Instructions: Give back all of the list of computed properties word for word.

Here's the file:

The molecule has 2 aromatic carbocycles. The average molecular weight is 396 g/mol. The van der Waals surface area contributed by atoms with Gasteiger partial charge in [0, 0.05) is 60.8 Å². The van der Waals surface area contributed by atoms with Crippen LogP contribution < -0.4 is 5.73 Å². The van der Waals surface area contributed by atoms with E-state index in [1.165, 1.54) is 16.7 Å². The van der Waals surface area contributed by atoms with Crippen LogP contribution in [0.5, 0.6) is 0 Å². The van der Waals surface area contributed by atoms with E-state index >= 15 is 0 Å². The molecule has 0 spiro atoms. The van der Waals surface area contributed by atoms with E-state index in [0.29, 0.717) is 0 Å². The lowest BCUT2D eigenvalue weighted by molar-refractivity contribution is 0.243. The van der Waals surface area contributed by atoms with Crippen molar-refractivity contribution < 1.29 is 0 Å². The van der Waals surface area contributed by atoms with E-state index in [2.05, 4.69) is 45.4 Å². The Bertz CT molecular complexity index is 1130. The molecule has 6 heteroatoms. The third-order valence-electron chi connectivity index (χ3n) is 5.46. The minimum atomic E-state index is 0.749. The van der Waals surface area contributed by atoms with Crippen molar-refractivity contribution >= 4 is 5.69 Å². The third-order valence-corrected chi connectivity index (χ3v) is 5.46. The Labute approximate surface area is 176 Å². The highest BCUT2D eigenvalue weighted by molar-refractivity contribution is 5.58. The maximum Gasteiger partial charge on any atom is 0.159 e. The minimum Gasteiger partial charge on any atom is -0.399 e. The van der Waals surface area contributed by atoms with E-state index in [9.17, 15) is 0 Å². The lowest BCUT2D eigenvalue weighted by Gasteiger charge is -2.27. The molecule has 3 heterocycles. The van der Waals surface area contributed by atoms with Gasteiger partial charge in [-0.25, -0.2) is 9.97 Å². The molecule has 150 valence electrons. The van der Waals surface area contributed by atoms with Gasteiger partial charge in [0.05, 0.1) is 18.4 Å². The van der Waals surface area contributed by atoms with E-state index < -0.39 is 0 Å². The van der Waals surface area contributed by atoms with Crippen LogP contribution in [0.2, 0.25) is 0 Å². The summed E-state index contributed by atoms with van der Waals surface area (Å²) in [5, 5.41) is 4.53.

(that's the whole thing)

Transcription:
The molecule has 2 aromatic carbocycles. The average molecular weight is 396 g/mol. The van der Waals surface area contributed by atoms with Gasteiger partial charge in [0, 0.05) is 60.8 Å². The van der Waals surface area contributed by atoms with Crippen LogP contribution < -0.4 is 5.73 Å². The van der Waals surface area contributed by atoms with E-state index in [1.165, 1.54) is 16.7 Å². The van der Waals surface area contributed by atoms with Crippen LogP contribution in [0.5, 0.6) is 0 Å². The van der Waals surface area contributed by atoms with E-state index >= 15 is 0 Å². The molecule has 0 spiro atoms. The van der Waals surface area contributed by atoms with E-state index in [0.29, 0.717) is 0 Å². The lowest BCUT2D eigenvalue weighted by molar-refractivity contribution is 0.243. The van der Waals surface area contributed by atoms with Crippen molar-refractivity contribution < 1.29 is 0 Å². The van der Waals surface area contributed by atoms with E-state index in [2.05, 4.69) is 45.4 Å². The Bertz CT molecular complexity index is 1130. The molecule has 6 heteroatoms. The third-order valence-electron chi connectivity index (χ3n) is 5.46. The minimum atomic E-state index is 0.749. The van der Waals surface area contributed by atoms with Crippen molar-refractivity contribution >= 4 is 5.69 Å². The third-order valence-corrected chi connectivity index (χ3v) is 5.46. The Labute approximate surface area is 176 Å². The highest BCUT2D eigenvalue weighted by molar-refractivity contribution is 5.58. The maximum Gasteiger partial charge on any atom is 0.159 e. The minimum Gasteiger partial charge on any atom is -0.399 e. The van der Waals surface area contributed by atoms with E-state index in [9.17, 15) is 0 Å². The lowest BCUT2D eigenvalue weighted by Gasteiger charge is -2.27. The molecule has 3 heterocycles. The van der Waals surface area contributed by atoms with Gasteiger partial charge in [-0.25, -0.2) is 9.97 Å². The molecule has 150 valence electrons. The van der Waals surface area contributed by atoms with Gasteiger partial charge in [0.05, 0.1) is 18.4 Å². The van der Waals surface area contributed by atoms with E-state index < -0.39 is 0 Å². The van der Waals surface area contributed by atoms with Crippen LogP contribution in [0.2, 0.25) is 0 Å². The summed E-state index contributed by atoms with van der Waals surface area (Å²) in [5, 5.41) is 4.53.